Our favorite music-themed April Fool’s joke of the day involves Bob Dylan, the very forgettable Nick Hathaway, a little known song called “Ooka Dooka Dicka Dee,” and the genius of The New Republic’s music critic David Hajdu. Here’s how it starts:
Jameson “Nick” Hathaway, the Tin Pan Alley tunesmith who died this week at age 96, is most memorable for his forgetability. Among song composers of the pre-rock era, Hathaway was such a marginal figure, even in his time, that his name long ago drifted off the margins, off the desktop, out of the room, and took a drive to a place populated only by minor academics, nostalgaists, and other people like me. Although he is understood to have written dozens of songs in every mode from country and western (“If You’re Running Away from Me, I’m Behind You All the Way”) to psychedelia (“The War Between the States of Mind”), he is best remembered by a small but diminishing group of Hathaway enthusiasts for his generic masterpiece, “Ooka Dooka Dicka Dee.”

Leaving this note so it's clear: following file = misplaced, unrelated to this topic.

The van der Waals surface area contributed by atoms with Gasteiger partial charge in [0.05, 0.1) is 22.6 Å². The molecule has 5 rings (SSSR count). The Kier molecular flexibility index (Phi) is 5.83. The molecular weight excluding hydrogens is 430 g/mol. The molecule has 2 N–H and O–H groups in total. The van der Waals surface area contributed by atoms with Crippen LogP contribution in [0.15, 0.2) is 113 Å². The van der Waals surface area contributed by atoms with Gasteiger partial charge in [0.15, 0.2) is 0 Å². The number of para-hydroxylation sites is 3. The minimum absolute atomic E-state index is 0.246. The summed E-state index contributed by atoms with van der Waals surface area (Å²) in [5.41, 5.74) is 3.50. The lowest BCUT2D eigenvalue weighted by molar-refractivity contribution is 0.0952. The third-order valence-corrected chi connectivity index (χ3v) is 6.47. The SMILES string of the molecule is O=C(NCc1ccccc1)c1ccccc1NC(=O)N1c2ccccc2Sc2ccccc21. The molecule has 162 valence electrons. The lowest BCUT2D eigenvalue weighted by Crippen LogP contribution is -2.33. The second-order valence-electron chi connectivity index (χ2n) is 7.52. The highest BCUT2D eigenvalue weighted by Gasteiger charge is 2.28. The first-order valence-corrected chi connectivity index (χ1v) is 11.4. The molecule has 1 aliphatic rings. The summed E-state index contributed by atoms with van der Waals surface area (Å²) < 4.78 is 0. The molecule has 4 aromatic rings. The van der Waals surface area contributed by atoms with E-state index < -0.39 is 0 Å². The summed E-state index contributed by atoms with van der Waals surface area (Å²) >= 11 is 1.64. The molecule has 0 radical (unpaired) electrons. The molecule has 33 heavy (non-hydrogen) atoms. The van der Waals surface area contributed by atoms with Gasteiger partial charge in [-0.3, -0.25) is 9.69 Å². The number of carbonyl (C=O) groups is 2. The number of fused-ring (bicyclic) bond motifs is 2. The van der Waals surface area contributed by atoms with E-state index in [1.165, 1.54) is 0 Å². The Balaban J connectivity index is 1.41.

Members of the postwar generation who know the title at all know if from Bob Dylan’s mordant reference to the song in an interview Dylan did with Gil Turner for Sing Out magazine in 1962. “I don’t have to be anybody like those guys up on Broadway … writin’ “I’m hot for you/You’re hot for me/Ooka Dooka Dicka Dee.” By failing to mention Nick Hathaway by name, Dylan suggested that he did not know his name, and Hathaway’s few protectors have wondered if Dylan’s attitude toward “Ooka Dooka Dicka Dee” might have been affection or even envy posing as contempt. When I heard about Hathaway’s death, I reached out to Dylan, through his manager, to let him know that I was thinking of writing this, and he said, “Great idea.” (It’s not much of a quote, I know; but that’s really what he said. This is true.)
But who in the world is Nick Hathaway? Geoff Muldaur, the virtuoso guitarist, composer and music scholar, knows who he is (and did a rendition of the song). Jill Sobule knows, too (and has her own music tribute). To find out how Hajdu’s ruse ends, read the full story on his blog, The Famous Door, for The New Republic.